Epic Warrior Women, Season 1HDClosed Captioning
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Throughout history, warfare has been seen as the preserve of men, but evidence shows that over the centuries, women were often in on the fight. Join us as we tell the tales of history's most iconic female fighters, from the legendary Amazons of Central Asia to the gladiators of the Roman Empire to the all-female fighting force of West Africa. Discover the extraordinary lives of women who, just as fiercely as men, bravely fought, endured, and sacrificed.
|1||HDClosed CaptioningVideoAmazons||Greek travelers and writers from the ancient world mythologized the Amazons, but these legendary female warriors were very real. They hailed from the ferocious nomadic Scythian tribes that controlled a huge swath of Central Asia and kept the great powers of Greece, Persia, and China at bay. With the help of recent archaeological findings, uncover the lives of these Amazons through the tale of a Scythian who grows up to become a horse warrior and leader of her tribe in a defining battle against the Persians in 6th century BC.||44:11||$2.99||View in iTunes|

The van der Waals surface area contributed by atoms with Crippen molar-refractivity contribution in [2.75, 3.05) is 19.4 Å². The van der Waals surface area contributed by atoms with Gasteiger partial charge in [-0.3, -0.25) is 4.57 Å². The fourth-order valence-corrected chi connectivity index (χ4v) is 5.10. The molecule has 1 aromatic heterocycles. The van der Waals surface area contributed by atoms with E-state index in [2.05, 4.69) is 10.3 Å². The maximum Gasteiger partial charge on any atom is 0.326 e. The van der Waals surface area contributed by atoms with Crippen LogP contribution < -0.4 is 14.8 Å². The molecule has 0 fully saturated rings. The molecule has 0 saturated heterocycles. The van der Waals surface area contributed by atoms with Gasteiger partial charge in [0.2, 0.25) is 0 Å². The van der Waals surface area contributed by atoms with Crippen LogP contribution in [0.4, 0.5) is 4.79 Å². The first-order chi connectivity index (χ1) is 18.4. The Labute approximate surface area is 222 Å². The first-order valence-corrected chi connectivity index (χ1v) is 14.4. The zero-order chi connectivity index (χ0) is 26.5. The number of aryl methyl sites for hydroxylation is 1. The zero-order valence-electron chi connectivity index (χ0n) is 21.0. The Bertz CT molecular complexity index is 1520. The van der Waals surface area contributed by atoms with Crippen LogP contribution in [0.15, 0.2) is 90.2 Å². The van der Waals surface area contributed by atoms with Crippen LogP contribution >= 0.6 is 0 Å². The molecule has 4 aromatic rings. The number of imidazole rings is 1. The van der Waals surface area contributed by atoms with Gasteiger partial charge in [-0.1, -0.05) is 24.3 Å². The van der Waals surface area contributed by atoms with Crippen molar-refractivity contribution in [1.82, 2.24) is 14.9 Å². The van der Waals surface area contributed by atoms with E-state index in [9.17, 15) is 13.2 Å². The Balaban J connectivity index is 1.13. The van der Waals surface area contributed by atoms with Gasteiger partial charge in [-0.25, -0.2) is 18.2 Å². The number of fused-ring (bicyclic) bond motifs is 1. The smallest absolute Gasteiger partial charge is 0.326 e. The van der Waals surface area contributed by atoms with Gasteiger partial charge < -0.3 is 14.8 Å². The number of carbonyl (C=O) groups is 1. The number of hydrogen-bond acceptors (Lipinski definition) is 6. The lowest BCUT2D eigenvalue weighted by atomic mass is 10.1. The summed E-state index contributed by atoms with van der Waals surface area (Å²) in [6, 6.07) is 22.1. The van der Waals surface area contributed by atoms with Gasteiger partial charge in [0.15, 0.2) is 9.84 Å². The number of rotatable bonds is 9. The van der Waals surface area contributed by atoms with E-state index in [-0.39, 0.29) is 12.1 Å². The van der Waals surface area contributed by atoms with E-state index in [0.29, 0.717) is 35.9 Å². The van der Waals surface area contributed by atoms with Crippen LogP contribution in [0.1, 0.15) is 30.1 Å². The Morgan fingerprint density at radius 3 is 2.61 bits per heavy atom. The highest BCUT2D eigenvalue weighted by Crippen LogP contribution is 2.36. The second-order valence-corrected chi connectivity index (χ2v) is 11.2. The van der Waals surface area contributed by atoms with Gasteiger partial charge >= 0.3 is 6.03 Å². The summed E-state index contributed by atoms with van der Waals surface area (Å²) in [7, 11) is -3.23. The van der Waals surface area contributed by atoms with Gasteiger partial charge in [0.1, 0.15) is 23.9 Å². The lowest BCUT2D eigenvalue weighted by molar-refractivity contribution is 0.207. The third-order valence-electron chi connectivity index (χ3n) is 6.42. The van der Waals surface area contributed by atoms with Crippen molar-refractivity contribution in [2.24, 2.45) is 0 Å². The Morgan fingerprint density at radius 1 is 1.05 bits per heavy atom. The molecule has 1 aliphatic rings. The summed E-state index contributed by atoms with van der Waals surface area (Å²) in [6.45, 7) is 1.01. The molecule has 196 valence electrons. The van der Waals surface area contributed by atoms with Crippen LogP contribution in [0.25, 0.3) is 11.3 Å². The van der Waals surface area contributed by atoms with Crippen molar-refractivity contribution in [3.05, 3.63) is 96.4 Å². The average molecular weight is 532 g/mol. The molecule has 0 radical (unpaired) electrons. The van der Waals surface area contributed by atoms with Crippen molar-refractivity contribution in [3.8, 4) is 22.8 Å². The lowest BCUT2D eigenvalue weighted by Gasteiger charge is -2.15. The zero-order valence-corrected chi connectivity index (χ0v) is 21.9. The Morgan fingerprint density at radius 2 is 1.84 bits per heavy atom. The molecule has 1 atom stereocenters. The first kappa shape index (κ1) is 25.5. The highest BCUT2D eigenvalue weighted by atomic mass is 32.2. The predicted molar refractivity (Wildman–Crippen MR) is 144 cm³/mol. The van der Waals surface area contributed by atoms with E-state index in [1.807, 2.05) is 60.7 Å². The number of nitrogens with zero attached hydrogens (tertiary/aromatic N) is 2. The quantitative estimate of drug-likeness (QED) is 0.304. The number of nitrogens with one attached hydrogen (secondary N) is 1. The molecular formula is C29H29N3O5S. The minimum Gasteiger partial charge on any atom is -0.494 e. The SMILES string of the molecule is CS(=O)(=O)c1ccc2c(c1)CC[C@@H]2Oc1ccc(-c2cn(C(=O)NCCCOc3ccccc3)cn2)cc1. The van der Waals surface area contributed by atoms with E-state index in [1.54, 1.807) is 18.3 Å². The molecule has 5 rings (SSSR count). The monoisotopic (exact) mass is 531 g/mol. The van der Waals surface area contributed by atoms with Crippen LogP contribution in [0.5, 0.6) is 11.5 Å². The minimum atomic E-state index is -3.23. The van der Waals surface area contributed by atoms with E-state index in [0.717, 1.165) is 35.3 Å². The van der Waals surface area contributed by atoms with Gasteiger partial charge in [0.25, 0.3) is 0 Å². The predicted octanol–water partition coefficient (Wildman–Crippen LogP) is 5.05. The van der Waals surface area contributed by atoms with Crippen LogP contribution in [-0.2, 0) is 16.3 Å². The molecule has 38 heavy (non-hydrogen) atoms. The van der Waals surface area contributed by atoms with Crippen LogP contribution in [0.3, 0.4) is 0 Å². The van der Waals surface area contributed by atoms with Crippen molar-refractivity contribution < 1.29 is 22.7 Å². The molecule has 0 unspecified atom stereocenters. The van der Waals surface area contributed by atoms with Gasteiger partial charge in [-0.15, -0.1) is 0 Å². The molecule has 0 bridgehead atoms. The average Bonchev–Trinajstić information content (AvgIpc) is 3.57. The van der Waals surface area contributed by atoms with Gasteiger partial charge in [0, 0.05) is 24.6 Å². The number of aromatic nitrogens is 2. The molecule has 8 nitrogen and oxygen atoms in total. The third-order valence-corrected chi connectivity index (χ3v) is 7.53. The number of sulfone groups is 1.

|2||HDClosed CaptioningVideoGladiatrix||The Roman Empire is known for its powerful rulers, mighty armies, and gladiatorial games. But there is one last great untold story that has fought its way back into history—that of the female gladiator. Historians and archaeologists have uncovered evidence that many brave women fought and died in the arena. Based on these findings, follow the tale of a gladiatrix called Ardala, a Celtic warrior captured and traded into a Mediterranean gladiator school in 2nd century AD.||44:11||$2.99||View in iTunes|
|3||HDClosed CaptioningVideoAfrica's Amazons||The Agooji of West Africa were the terrifying all-female fighting force of the kingdom of Dahomey in the 19th century. Up to 6,000 strong, the Agooji battled to protect one of the continent’s last independent kingdoms, fighting as elite regiments against colonial male armies in the Franco-Dahomean Wars. Witness the fascinating history of these women warriors through the story of Sukeoun, a young girl who is taken as a tribute to the king, rises to become an Agooji officer, and valiantly fights to defend her kingdom.||44:11||$2.99||View in iTunes|
Why is this necessary. This is getting to be overkill in so many ways. What's next,; Japanese heroes of the internment,, German American folk dancers, immigrants who became MD's, the dog who saved a child's life after being freed from a research lab?